The Senate is back in session. They’ll go to work on the repeal and replacement of the Affordable Care Act. Or we should say, Republicans will go to work. Democrats will sit on the sidelines and complain.
Most Republican leaders are skeptical that anything can get done before the July 4th break or even before August’s month-long recess. The Trump administration — and in particular Vice President Mike Pence — wants it done and done quickly. Several things will make that difficult starting with the enormous unpopularity of the bill Republicans in the House sent over a few weeks ago.
The unpopularity is with many moderate Republicans in the Senate and with many consumers. A tracking poll released by the Kaiser Family Foundation’s Kaiser Health says 55% of Americans have a negative view of the House bill. And equal number want the Senate to dump it or make major changes. Just 8% of those polled want the House version passed.
Breaking it down by political party:
• 66% of Republicans want the Senate to pass the House bill
• 78% of Democrats view the Affordable Care Act positively
• 48% of Independents like the ACA
• 30% of Independents like the House bill
Kaiser also looked at the popularity numbers for ObamaCare and found 49% view it positively compared to just 42% with a negative view. Spokesman Drew Altman said, “There is nothing in this poll, that if you were in the Senate, would cause you to rush out and pass the House bill.”
One of the biggest problems facing Republicans in the Senate is the whether to keep the House’s $664 billion in tax cuts that are repealed in the House bill. They stretch from the Cadillac tax to investment income.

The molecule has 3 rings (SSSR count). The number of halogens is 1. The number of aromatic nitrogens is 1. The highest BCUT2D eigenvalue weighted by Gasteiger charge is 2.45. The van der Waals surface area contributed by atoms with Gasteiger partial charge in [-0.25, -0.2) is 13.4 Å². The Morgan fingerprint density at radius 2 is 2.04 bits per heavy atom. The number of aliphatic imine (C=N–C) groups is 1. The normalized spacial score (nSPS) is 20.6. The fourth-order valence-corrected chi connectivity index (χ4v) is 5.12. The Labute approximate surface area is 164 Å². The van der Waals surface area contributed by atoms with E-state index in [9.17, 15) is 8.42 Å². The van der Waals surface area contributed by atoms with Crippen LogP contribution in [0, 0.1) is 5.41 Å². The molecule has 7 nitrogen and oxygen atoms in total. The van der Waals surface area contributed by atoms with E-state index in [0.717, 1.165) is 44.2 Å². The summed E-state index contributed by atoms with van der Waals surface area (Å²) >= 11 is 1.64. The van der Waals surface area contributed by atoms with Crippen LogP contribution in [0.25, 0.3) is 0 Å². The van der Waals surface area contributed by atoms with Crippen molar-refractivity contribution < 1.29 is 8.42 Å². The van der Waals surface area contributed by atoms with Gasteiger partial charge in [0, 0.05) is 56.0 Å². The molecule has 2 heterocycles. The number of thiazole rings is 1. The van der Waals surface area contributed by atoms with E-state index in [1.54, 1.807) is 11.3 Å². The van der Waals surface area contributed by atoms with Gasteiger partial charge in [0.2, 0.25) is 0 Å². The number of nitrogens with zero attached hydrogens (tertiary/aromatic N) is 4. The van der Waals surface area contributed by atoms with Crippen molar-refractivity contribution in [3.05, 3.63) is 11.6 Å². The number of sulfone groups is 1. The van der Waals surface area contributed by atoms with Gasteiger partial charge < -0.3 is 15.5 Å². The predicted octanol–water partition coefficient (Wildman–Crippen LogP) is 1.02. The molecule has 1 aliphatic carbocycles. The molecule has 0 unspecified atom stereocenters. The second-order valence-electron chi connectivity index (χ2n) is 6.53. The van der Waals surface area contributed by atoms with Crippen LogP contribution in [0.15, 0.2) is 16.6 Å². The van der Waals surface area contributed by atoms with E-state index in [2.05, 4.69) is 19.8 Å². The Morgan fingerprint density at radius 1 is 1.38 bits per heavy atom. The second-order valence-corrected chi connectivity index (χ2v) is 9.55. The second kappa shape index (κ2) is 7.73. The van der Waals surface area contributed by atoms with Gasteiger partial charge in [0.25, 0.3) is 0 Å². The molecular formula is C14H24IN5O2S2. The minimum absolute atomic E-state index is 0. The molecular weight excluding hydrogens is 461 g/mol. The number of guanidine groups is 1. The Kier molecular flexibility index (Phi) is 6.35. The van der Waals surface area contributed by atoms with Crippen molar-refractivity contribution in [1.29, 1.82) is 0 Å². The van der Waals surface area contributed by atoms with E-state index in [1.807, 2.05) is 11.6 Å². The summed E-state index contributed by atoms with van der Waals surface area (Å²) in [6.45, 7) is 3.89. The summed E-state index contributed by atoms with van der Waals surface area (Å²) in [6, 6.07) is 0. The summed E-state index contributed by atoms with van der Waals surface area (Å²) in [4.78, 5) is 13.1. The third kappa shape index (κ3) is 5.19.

Senate Finance Committee Chairman Orrin Hatch of Utah laughed at the reluctance of some of his Republican colleagues. He says those taxes all must go and they have to go soon or the party will be very embarrassed. Why? The party has spent a better part of the last seven years trying to get it repealed.
“We should not be treating the Obamacare taxes as a smorgasbord, picking and choosing which ones to keep and which to discard. I don’t think there is a single tax increase in Obamacare that has enjoyed support on this Republican side,” Hatch said.
Republican Sen. Bill Cassidy of Louisiana — who along with Maine Republican Sen. Susan Collins — has authored the Patient Freedom Act. It’s an alternative that’s more or less in the middle between the Draconian House bill and ObamaCare. He and Collins think President Trump’s pledge to give the American people a healthcare plan to be proud of ought to be honored.
“President Trump’s contract with the voter, when he was running, was that he would continue coverage caring for pre-existing conditions, eliminating mandates but also lowering premiums. If we think that Trump’s contract with the voters is important to us, then the fiscally conservative thing to do is to pay for it,” Cassidy said in a statement.
To keep Collins in the fold and to placate Alaska Republican Sen. Lisa Murkowski, Sen. Mitch McConnell and the other very conservative Republicans are going to have to keep some of those taxes to pay for a better repeal and replacement plan.
As for the president? These days it’s hard to figure out where Trump stands on the issue.
Stan Collender is the executive vice president Qorvis MSL Group. He is also a former congressional budget aide. He said, “This is undoubtedly one of the things that has to be driving Mitch McConnell crazy. It’s the key difference between the House and Senate Republicans. Tea Party members of the House want to cut taxes all the time, any way they can on any legislation. The Senate is willing to be more moderate and almost has to be, given its constituency.”
As to what direction all this will go? We’ll keep you posted.
Source links: The Washington Post, Insurance Business America